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Guide to Hepatitis B for People Living With HIV

June 2009

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Section 2: Transmission and Prevention

Coming to terms with your HBV infection sometimes involves telling family members, sexual or drug-use partners, and other people close to you about your status. It may be very helpful for you to know how HBV is transmitted so that you can protect others from exposure and educate them about how to prevent becoming infected.

HBV is transmitted through blood, semen, and other body fluids. HBV is 50-100 times more infectious than HIV and can survive outside the body for up to seven days.

HBV is most commonly transmitted through:

  • Birth, from an infected mother to her infant;
  • Having unprotected anal or vaginal sex with someone who has HBV; the risk from unprotected oral sex is unclear;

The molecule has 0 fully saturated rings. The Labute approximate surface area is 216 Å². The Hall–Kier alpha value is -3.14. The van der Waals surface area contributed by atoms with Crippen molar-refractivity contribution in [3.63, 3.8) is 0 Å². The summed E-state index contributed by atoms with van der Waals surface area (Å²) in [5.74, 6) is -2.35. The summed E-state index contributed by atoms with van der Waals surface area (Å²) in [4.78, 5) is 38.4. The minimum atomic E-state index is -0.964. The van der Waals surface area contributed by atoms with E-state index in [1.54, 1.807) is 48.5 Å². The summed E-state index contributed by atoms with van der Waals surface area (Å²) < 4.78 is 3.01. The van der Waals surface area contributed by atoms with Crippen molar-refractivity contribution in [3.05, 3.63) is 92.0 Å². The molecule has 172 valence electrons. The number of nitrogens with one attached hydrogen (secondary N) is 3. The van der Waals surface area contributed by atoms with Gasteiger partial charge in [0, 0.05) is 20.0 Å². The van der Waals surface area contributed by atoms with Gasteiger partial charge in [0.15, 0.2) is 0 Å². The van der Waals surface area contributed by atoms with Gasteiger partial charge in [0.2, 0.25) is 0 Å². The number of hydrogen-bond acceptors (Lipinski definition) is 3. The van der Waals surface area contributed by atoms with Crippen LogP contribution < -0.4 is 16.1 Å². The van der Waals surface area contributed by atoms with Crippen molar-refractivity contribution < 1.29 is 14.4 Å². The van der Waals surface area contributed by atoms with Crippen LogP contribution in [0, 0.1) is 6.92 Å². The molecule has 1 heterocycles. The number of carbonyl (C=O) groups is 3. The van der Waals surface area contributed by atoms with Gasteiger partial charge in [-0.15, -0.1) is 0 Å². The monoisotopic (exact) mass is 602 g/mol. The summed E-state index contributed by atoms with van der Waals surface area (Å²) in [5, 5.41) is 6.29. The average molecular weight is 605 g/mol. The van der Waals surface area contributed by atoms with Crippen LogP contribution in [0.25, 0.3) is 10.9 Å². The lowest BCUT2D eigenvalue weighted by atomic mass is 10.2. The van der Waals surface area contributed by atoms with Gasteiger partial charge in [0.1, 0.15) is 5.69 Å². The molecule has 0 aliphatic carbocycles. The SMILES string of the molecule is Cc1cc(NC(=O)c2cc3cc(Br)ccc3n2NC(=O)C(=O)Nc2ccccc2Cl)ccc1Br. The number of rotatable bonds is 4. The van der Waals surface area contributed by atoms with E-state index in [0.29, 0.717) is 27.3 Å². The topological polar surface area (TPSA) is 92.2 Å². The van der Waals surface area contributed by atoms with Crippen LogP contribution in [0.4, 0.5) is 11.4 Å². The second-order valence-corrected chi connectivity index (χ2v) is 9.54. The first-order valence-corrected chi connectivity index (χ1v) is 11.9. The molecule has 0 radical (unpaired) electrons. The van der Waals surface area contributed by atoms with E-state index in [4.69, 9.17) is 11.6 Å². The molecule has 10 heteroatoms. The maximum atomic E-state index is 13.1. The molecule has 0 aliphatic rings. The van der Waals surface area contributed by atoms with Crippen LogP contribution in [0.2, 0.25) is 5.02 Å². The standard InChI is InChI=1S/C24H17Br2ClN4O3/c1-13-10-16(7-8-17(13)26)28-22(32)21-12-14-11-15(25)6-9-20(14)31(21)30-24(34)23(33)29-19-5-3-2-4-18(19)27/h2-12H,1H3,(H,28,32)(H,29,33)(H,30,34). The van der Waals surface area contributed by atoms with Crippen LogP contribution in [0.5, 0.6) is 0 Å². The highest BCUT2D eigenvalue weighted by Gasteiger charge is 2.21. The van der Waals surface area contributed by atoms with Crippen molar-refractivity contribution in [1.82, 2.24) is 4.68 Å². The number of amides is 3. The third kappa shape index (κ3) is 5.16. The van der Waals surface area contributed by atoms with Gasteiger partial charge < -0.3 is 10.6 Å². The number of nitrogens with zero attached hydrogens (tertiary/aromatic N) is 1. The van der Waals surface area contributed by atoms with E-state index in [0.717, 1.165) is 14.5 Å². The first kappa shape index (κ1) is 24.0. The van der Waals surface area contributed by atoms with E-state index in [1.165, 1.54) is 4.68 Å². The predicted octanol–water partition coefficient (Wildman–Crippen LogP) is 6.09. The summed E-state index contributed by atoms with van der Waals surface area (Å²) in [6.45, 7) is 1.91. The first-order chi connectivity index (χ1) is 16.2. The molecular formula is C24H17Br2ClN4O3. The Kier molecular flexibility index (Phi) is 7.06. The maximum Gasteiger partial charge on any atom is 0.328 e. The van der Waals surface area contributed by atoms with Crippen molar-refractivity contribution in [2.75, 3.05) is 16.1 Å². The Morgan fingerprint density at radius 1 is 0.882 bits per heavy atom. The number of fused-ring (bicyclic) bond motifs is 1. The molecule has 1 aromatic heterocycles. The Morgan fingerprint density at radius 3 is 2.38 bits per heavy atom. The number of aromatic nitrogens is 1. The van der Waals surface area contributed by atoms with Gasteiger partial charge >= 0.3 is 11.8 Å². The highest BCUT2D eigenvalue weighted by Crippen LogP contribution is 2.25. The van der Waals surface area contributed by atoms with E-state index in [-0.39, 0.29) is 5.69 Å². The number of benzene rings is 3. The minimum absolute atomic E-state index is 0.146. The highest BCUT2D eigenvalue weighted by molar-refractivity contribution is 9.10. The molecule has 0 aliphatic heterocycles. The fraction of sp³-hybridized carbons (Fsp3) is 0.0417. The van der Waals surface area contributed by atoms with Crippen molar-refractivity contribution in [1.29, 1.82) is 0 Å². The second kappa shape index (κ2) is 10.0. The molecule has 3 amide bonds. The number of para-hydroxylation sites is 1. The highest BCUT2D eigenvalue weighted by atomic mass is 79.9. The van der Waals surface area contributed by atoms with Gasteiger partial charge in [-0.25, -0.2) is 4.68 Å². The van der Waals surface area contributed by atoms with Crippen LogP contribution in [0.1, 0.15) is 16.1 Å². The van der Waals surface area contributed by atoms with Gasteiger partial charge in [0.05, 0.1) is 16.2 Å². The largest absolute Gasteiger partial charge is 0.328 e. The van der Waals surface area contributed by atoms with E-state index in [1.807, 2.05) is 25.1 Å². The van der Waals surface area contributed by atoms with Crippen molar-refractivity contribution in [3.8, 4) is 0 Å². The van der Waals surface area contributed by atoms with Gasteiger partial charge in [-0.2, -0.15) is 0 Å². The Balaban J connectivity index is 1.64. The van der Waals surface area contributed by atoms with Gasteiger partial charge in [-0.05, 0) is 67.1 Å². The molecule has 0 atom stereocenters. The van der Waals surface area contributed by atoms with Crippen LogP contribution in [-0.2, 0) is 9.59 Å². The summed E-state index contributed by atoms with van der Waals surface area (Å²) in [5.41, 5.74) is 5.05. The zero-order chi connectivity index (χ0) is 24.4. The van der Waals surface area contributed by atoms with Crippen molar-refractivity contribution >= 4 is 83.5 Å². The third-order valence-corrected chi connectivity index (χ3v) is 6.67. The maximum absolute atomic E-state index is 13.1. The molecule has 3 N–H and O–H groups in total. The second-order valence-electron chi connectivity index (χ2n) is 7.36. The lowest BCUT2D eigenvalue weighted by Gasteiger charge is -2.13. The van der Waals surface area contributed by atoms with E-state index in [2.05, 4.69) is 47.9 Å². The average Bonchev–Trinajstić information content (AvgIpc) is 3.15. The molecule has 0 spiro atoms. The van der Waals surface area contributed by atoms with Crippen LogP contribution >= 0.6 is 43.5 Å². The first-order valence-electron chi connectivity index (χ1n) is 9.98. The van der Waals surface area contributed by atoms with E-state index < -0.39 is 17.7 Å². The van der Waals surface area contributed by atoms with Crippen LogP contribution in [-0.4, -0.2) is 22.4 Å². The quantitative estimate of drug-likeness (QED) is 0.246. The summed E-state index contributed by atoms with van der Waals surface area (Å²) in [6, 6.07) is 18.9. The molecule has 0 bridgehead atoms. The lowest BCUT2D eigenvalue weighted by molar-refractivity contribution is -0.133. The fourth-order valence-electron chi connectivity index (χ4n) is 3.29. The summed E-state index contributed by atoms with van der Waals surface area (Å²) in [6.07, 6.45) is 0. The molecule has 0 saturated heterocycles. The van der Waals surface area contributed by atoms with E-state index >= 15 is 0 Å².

• Sharing drug injection equipment, including needles, cookers, ties, cotton, straws, water, and even measuring syringes;
  • Sharing personal-care items that may have blood on them, such as razors or toothbrushes;
  • Getting a tattoo with any shared, unsterilized equipment, such as needles, ink, and inkwells;
  • Getting a medical procedure with unsterilized equipment; and
  • Accidental needlestick injuries or other occupational hazards involving exposure to blood from an infected person.

HBV cannot be transmitted through casual contact such as kissing, shaking hands, hugging, or sharing drinking glasses or eating utensils.

HBV Testing and Vaccination

People who are at risk for HBV infection should get a simple blood test to find out if they have ever been exposed to HBV or if they need to be vaccinated against HBV. The test looks for small pieces of HBV called antigens, and antibodies produced by the immune system to fight off HBV. The tests look for the presence (positive) or absence (negative) of three things:

HBV surface antigen (HBsAg): Small proteins on the surface of HBV.

HBV surface antibody (anti-HBs): Antibody targeting the surface antigen.

HBV core antibody (anti-HBc): Antibody targeting the core antigen.

HBV Screening Test Results Chart

HBsAgAnti-HBsAnti-HBcWhat It Means
NegativeNegativeNegativeThe person has never been infected and needs to get vaccinated against HBV.